Florida bans visits to 'terrorist' states

March 9, 2007

A judge has upheld a Florida law that in effect prevents students and faculty at public universities in that state from travelling to Cuba, Iran, North Korea, Sudan and Syria, which the US Government considers terrorist states.

The law, which was challenged by the American Civil Liberties Union (ACLU) and the faculty senate of Florida International University in Miami, prevents anyone associated with a public university in Florida from using state or federal funds or university-administered private grants from going to any country listed by the US Government as supporting terrorism.

Scholars at private universities are barred from using state money for such travel.

Critics say the ban is a violation of the US Constitution's First Amendment, which guarantees the right to free speech and free association, and usurps the federal Government's authority to regulate foreign commerce, which is not controlled by states.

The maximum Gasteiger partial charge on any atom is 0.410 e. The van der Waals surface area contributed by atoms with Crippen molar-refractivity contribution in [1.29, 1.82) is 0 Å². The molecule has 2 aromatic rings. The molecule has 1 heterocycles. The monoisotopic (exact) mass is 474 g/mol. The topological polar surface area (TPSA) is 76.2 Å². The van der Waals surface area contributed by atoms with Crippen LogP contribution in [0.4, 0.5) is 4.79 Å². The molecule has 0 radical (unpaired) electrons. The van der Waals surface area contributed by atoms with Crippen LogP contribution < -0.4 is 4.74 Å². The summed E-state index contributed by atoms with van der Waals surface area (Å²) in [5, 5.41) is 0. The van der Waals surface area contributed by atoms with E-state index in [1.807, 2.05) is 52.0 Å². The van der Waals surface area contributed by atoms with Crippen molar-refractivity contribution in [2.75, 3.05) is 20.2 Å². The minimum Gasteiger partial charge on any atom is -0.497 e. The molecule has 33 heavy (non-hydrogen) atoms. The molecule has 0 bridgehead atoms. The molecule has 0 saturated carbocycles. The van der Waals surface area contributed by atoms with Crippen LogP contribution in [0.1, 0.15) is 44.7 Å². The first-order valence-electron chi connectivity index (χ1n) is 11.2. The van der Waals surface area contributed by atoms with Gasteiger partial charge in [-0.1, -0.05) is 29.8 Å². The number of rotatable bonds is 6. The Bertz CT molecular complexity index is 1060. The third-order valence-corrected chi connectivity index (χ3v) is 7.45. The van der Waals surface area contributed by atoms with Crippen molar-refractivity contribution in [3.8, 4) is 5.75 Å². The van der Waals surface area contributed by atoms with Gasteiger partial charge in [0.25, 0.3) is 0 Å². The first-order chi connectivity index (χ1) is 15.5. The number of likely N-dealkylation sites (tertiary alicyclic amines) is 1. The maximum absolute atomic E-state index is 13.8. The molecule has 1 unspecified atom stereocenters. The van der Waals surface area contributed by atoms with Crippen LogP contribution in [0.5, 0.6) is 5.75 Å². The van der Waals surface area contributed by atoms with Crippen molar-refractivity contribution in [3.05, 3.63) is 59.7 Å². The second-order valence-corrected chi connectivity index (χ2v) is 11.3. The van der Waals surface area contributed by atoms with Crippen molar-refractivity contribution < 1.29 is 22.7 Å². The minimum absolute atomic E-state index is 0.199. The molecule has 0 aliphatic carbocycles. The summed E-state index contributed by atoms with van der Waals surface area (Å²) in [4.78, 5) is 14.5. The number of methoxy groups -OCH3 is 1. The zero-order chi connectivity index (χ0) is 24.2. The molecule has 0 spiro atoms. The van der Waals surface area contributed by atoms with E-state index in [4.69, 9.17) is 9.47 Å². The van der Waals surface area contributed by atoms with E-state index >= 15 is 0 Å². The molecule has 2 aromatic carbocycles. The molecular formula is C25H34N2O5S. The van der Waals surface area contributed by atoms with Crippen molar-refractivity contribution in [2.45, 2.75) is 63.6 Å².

"Crude censorship such as this serves only to keep Americans uninformed about climate changes that may affect our economy, the understanding of diseases necessary to protect our health, and information about political and economic developments that may be vital for our national security,"

said Howard Simon, director of the Florida ACLU branch.

The measure was passed last year in response to the indictment of a Florida International University psychology professor and his wife, who was also employed by the university, on charges that they worked as spies for Cuba.

The professor, Carlos Alvarez, was sentenced last week to five years in prison. His wife, Elsa Alvarez, got three years.

Meanwhile, the US Government has stopped accepting most Iraqi passports because, it said, they were too easily forged. The move has made it impossible for many Iraqi students to return to their American universities even if they have valid US visas.

The old passports have been replaced by new ones with electronic barcodes that no Iraqi embassy has the technology to produce.

Iraqi officials say it will take months to acquire the equipment needed to make the new passports, forcing stranded students to return to Baghdad to get one.

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